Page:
how fast can a goose fly?

How fast can a goose fly?

I’m referring to the type of goose I call a “canadian honker” but I don’t know the proper name of it.

I was driving 80 down the highway the other day and 3 geese were basically flying in the same direction I was driving. Now, I passed them, of course (they weren’t doing 80) but I had them in my sights for a while as I caught up to them so it didn’t seem like they were just doing a mere 30 mph or anything. Of course, that’s pretty hard to judge, so that’s why I’m asking.

40-50 mph in most flight and migration. Top Speed: approximately 60 MPH.

Your goose speed and mileage may vary. Remember to change the oil every 3-5 thousand miles.

Oh…and they’re “Canada Geese”.

Yes…Canada Geese.


You know, I would have guessed they were going about 50 but that sounded absurd.

They were doing it without much effort, too.

But, they were flying south too. I was thinking they got to Pennsylvania and one of them realized he forgot his wallet.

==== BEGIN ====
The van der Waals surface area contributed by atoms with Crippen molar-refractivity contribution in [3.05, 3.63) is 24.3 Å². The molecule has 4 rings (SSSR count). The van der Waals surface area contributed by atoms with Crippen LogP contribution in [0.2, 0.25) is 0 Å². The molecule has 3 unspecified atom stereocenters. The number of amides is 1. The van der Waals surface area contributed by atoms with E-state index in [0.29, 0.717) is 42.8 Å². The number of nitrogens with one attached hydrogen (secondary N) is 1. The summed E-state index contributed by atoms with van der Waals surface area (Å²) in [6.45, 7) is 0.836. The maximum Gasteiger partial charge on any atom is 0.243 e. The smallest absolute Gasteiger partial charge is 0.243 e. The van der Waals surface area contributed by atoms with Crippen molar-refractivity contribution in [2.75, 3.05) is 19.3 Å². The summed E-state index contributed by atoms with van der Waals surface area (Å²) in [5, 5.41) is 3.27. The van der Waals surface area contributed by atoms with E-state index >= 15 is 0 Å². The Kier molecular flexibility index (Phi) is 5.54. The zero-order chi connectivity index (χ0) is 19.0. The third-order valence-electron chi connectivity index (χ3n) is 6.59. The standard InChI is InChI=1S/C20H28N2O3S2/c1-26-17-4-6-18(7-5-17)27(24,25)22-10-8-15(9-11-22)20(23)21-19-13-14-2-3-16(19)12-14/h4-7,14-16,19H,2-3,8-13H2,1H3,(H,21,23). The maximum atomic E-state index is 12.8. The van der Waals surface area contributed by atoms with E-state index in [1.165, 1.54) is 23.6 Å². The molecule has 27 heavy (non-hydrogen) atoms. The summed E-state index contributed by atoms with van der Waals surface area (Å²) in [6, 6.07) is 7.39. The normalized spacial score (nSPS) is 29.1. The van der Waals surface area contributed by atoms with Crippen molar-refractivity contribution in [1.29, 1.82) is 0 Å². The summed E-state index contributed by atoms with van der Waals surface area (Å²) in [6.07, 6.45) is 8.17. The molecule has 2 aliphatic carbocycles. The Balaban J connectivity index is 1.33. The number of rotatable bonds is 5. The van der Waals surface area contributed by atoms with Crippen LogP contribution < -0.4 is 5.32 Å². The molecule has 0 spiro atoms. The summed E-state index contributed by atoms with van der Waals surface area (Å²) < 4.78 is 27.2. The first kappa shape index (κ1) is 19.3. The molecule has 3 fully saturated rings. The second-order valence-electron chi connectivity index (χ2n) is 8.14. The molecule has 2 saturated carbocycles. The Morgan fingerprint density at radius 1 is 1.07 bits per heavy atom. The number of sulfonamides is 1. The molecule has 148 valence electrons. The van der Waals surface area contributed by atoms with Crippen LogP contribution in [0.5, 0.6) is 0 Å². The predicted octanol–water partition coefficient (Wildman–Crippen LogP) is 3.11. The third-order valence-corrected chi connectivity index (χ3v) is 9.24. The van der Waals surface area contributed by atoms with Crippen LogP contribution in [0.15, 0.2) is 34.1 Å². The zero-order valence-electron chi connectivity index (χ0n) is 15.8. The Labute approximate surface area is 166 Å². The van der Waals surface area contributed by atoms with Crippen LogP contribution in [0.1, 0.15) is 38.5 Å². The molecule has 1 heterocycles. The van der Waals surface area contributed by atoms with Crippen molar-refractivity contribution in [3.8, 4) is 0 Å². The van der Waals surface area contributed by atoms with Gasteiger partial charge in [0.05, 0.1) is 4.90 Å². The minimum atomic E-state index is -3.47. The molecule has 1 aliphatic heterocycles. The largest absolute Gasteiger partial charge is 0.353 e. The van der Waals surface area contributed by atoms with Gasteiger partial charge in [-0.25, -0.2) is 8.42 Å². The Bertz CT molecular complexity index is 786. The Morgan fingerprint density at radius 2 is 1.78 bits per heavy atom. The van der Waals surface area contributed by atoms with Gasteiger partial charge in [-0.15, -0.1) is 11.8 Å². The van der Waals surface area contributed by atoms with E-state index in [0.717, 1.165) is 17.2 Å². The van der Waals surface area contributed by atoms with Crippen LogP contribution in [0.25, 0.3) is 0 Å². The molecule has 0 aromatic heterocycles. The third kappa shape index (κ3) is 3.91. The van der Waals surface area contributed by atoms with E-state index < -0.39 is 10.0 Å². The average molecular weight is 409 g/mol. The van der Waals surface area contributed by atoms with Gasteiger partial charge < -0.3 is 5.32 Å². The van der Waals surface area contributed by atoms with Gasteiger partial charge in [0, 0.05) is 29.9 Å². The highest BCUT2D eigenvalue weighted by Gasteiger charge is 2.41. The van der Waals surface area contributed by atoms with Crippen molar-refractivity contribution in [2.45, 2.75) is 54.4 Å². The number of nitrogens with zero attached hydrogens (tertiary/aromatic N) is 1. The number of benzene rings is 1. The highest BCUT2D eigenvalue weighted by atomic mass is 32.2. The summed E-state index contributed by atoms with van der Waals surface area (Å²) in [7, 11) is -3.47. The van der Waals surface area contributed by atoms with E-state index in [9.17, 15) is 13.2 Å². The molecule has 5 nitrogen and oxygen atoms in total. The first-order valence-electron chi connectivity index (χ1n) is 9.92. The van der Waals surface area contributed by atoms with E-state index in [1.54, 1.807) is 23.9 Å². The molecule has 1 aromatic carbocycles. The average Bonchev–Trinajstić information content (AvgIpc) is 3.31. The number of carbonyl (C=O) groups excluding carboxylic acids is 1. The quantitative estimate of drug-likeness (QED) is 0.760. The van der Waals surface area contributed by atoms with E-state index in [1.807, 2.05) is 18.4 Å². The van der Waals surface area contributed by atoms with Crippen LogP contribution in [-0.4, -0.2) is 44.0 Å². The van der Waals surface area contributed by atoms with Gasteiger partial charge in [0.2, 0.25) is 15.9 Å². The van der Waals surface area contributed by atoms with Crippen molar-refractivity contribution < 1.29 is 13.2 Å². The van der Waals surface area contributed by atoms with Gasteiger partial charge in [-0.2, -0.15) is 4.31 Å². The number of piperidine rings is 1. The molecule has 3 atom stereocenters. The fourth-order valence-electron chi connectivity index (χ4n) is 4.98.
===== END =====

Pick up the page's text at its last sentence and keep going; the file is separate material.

laden or unladen?

Large birds are often seen flying at these speeds with no sign of straining. Over long migrations, the average speed may drop, but 40-50 has been tracked by radar gun and by observations points such as lighthouses and watch towers along coasts. It’s a fairly reasonable speed.

Smaller birds fly slower…maybe 20-25 mph.

A common observation besides just the speed of a large migratory bird like Canada Geese is that the seem to do it with ease.

Heck, cruising out on fishing trips in the Atlantic at 30 MPH finds us with about 6-8 gulls cruising behing us as we cut bait. They are keeping up with a fair amount of ease, but some effort. And they hang in for 20 miles or more. And these are not large migratory birds, and they have some mph in reserve.

Also keep in mind that birds may be taking advantage of prevailing winds. So while their air speed is 50-60 MPH their ground speed can be quite a bit more. I don’t know if there are fast enough winds fairly close to the ground, but higher up I imagine it can be quite a factor.